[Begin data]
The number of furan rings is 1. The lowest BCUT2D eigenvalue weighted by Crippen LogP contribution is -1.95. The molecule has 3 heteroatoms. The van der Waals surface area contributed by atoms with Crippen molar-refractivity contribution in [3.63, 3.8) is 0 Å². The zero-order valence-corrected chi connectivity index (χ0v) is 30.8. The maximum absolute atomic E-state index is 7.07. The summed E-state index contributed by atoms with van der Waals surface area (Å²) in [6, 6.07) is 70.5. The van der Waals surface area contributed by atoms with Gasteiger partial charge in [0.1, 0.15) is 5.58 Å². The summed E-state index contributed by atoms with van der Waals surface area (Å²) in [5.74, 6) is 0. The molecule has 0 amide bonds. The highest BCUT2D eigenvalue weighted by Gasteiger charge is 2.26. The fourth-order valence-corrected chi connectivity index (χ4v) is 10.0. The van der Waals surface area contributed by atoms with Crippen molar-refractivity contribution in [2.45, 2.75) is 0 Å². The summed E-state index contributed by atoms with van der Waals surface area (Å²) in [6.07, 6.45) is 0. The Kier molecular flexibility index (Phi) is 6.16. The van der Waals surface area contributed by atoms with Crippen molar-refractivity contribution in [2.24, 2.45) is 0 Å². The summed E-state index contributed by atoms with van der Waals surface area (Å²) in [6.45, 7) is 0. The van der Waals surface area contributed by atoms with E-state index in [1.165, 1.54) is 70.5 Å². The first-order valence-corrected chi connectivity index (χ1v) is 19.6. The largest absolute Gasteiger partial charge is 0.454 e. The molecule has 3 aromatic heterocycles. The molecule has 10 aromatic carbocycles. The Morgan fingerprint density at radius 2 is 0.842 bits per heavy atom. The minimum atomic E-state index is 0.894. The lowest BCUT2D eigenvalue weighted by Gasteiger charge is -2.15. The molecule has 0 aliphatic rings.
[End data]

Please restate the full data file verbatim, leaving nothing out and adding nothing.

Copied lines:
The number of furan rings is 1. The lowest BCUT2D eigenvalue weighted by Crippen LogP contribution is -1.95. The molecule has 3 heteroatoms. The van der Waals surface area contributed by atoms with Crippen molar-refractivity contribution in [3.63, 3.8) is 0 Å². The zero-order valence-corrected chi connectivity index (χ0v) is 30.8. The maximum absolute atomic E-state index is 7.07. The summed E-state index contributed by atoms with van der Waals surface area (Å²) in [6, 6.07) is 70.5. The van der Waals surface area contributed by atoms with Gasteiger partial charge in [0.1, 0.15) is 5.58 Å². The summed E-state index contributed by atoms with van der Waals surface area (Å²) in [5.74, 6) is 0. The molecule has 0 amide bonds. The highest BCUT2D eigenvalue weighted by Gasteiger charge is 2.26. The fourth-order valence-corrected chi connectivity index (χ4v) is 10.0. The van der Waals surface area contributed by atoms with Crippen molar-refractivity contribution in [2.45, 2.75) is 0 Å². The summed E-state index contributed by atoms with van der Waals surface area (Å²) in [6.07, 6.45) is 0. The Kier molecular flexibility index (Phi) is 6.16. The van der Waals surface area contributed by atoms with Crippen molar-refractivity contribution in [2.24, 2.45) is 0 Å². The summed E-state index contributed by atoms with van der Waals surface area (Å²) in [6.45, 7) is 0. The van der Waals surface area contributed by atoms with E-state index in [1.165, 1.54) is 70.5 Å². The first-order valence-corrected chi connectivity index (χ1v) is 19.6. The largest absolute Gasteiger partial charge is 0.454 e. The molecule has 3 aromatic heterocycles. The molecule has 10 aromatic carbocycles. The Morgan fingerprint density at radius 2 is 0.842 bits per heavy atom. The minimum atomic E-state index is 0.894. The lowest BCUT2D eigenvalue weighted by Gasteiger charge is -2.15. The molecule has 0 aliphatic rings.